The objecting property owners rest their appeal on the following grounds: (a) The improvement contemplated is not a public necessity; (b) the property owners affected by the assessment will not be benefited by the improvement; (c) the cost of the improvement, if made, should be assessed against the borough at large and no portion thereof against the property owners fronting on the street; and (d) the assessment of 40 per cent. of the cost of the proposed improvement on the property owners affected is not a public necessity, and is an improper burden to impose.

It is not deemed necessary to consider any of these grounds, excepting the first, whether the property owners will be benefited by the improvement, and, if so, to what extent The manner and measure of distribution of the cost, and the policy to be followed with relation thereto, appear to be matters not within the purview of the statute invoked as the basis for the present appeal. These questions properly will arise before the assessment commissioners appointed to ascertain the cost of the improvement and its allocation. It may well be that they will find that the benefit to the property owners in question will not comprehend 40 per cent. of the cost, and therefore the burden placed upon them eventually prove to have been anticipated, instead of being ultimately realized. Since the street, when improved, as suggested at the hearing of the appeal, may become a main thoroughfare, and generally used for a larger amount of traffic, it is conceivable that the property owners may have a cogent argument against the maximum assessment for benefits now apparently apprehended. These matters, however, are not thought germane to the present inquiry, which will be confined to the question of the public necessity of the improvement.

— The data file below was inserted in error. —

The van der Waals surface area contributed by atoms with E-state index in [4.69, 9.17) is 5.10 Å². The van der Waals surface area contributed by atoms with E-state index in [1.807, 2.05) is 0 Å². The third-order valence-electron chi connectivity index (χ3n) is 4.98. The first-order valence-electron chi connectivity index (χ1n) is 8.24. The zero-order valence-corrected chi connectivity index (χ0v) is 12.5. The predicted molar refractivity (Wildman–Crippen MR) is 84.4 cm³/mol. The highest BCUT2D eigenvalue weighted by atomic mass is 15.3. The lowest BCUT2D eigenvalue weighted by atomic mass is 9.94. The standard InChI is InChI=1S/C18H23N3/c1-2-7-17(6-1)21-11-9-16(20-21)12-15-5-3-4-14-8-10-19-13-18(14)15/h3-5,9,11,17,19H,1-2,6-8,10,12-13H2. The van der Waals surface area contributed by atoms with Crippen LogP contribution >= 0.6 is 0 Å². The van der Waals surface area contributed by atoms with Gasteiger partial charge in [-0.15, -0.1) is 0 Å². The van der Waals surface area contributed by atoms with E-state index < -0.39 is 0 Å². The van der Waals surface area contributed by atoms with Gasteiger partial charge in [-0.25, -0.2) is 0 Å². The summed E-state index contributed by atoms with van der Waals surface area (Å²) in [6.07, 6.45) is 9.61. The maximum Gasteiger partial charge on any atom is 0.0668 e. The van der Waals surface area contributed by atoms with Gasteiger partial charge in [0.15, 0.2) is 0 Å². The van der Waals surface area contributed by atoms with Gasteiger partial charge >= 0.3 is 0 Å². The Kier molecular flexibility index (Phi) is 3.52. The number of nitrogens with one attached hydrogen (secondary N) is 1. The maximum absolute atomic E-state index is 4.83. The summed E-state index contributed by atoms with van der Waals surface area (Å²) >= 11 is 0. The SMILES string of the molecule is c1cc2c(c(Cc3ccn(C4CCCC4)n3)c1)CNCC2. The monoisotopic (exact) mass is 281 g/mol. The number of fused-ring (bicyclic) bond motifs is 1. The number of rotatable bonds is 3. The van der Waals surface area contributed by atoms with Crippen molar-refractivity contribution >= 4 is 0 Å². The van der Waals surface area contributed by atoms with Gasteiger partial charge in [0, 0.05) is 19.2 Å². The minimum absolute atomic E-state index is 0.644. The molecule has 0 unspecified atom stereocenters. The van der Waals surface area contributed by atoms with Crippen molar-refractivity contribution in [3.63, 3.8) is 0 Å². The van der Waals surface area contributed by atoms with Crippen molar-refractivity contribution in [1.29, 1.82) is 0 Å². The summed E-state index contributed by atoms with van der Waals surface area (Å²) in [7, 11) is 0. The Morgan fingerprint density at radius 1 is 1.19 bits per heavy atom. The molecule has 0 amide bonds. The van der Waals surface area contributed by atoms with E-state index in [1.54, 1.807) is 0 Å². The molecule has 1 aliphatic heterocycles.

An inspection, even though cursory, of the streets and avenues of the borough, leads the unprejudiced and impartial mind to the conclusion that the problem of adequate drainage and rebuilding and paving many of them, including Lafayette and Washington avenues, to say nothing of Main street, is of immediate importance. The solution of the problem undoubtedly involves the public welfare and convenience, and would seem to be quite within the realm of public necessity.